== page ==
I have always wanted to have a meeting, with the clinicians responsible for Jasmine’s care, including the nurses, where each person explains to me why they made the mistakes they did, what the circumstances were, and most importantly how much they regret what happened and what they will do differently from now on. Instead I am told by managers “we must protect our staff, they need to be able to continue to do their jobs etc.’ what about me? What about what I need in order to finally fully grieve for my daughter, and have closure on this? It appears nobody gives two hoots about this. Until I have met face to face, I don’t know what those on the front line are aware of about how their tiny little (almost unnoticeable mistake) added to the snowball effect that led to tragedy. I have to take the managers word for it. The managers who I believe are being less than 100% honest based on the information that has been provided to me by independent experts. You can appreciate my distress.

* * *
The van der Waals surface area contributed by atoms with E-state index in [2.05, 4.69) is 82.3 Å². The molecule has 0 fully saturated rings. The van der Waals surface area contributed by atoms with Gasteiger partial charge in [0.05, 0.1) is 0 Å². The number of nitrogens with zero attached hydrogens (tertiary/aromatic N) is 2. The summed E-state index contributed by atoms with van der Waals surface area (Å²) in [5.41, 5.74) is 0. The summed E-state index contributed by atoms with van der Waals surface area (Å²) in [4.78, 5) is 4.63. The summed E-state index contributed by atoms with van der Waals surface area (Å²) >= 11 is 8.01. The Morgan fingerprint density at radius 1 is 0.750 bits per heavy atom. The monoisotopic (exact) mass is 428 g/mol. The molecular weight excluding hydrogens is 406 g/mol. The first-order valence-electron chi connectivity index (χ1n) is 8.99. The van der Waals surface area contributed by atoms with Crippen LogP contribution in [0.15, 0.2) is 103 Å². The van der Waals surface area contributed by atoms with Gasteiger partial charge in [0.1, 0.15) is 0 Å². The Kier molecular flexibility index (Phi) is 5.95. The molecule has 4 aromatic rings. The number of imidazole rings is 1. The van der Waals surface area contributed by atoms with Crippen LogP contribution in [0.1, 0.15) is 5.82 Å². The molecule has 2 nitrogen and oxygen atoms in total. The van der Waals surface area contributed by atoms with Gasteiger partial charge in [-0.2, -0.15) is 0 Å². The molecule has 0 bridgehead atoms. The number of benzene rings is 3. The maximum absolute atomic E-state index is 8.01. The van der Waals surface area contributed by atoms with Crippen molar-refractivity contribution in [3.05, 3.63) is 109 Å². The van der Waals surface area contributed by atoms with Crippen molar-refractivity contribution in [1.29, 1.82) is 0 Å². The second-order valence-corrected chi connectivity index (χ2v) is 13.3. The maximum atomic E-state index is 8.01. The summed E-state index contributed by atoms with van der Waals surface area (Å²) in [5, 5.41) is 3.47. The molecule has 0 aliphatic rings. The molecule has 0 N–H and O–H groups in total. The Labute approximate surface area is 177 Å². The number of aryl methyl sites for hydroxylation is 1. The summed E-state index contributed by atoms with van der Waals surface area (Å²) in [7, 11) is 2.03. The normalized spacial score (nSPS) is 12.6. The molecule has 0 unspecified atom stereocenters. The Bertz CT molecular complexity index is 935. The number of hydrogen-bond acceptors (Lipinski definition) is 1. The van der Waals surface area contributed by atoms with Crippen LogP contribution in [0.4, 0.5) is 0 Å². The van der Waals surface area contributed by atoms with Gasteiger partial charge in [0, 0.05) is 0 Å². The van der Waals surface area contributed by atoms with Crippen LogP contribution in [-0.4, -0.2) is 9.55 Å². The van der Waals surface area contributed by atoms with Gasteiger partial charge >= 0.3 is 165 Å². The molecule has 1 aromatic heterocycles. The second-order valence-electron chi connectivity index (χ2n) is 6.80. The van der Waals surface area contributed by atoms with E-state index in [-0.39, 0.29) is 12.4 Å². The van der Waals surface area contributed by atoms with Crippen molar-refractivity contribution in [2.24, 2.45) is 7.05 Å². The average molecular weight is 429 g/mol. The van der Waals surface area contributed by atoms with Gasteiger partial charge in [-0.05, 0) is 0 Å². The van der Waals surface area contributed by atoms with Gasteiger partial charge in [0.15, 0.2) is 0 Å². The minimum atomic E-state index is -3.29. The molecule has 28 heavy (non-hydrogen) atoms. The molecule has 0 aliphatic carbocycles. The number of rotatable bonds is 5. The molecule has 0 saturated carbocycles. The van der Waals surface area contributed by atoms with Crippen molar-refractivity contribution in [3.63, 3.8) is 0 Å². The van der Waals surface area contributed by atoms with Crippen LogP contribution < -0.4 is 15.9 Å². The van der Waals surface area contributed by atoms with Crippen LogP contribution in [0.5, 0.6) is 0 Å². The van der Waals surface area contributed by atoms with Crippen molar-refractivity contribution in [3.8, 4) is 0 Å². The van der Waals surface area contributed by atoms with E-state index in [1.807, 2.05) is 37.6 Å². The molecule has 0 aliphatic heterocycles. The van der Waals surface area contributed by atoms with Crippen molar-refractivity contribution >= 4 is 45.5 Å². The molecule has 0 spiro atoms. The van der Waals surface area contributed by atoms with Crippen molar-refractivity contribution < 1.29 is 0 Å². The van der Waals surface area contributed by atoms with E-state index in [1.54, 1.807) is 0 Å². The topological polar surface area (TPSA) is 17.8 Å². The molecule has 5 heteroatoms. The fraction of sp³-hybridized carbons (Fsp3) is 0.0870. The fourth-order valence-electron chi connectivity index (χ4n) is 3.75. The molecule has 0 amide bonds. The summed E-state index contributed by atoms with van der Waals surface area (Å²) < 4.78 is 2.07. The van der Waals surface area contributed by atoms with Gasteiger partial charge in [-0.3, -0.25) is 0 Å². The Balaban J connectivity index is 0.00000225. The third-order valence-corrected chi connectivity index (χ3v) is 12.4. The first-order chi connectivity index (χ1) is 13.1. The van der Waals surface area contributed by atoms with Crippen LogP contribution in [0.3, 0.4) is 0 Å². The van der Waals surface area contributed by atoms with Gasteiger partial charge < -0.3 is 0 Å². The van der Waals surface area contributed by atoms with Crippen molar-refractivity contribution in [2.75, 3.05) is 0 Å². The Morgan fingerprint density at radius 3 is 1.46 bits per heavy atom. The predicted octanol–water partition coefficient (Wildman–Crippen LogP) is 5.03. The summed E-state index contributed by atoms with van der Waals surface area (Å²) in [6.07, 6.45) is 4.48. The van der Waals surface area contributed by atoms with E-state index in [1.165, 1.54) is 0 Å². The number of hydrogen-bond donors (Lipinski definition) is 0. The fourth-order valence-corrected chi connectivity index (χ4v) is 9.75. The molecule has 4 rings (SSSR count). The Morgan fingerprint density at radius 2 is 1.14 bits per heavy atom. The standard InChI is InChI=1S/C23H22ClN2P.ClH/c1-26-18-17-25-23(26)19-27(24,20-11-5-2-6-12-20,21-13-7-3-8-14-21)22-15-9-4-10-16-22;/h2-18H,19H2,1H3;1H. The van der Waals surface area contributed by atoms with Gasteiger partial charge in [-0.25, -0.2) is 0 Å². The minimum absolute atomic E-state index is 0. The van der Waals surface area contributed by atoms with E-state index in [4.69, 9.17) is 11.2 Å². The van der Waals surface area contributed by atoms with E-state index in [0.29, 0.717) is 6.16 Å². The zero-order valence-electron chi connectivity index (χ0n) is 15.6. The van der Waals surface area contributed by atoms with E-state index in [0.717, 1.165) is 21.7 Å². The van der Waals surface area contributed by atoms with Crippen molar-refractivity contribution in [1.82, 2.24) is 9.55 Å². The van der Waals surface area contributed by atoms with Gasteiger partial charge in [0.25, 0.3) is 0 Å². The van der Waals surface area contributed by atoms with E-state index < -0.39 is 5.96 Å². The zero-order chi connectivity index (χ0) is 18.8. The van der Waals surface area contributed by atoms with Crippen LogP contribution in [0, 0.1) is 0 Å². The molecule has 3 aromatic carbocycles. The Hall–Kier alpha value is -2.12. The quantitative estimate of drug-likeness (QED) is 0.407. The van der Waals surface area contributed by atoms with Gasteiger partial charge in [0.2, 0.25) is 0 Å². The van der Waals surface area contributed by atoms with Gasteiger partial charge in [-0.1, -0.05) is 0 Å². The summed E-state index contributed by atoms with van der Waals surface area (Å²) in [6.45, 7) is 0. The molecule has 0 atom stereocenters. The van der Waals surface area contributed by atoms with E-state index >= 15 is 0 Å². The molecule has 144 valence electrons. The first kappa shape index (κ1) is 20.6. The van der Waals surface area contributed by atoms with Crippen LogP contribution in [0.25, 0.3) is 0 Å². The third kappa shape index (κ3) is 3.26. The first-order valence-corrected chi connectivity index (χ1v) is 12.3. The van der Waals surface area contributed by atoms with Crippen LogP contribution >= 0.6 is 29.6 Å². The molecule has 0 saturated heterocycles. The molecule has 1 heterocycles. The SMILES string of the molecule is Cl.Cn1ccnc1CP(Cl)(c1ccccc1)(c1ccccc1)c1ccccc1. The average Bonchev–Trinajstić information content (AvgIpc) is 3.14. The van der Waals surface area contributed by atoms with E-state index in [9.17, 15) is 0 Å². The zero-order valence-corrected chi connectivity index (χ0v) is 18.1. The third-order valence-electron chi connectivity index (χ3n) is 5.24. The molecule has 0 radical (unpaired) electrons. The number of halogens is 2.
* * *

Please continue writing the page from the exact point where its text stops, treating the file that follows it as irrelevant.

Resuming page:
I believe early, honest full explanations and apologies, face to face is the way to treat families. I also believe that the family, not the trust, should decide when the issue is closed. If for example at inquest, or through legal proceedings, or as time goes on, much more information is discovered, the family should be allowed to request another such meeting should they require it. If a legal case identified far more errors or information than the trust internal investigations did, then those responsible for those investigations should also meet with the family and explain the reasons for their shortcomings and apologise for them.
This is the accountability families deserve.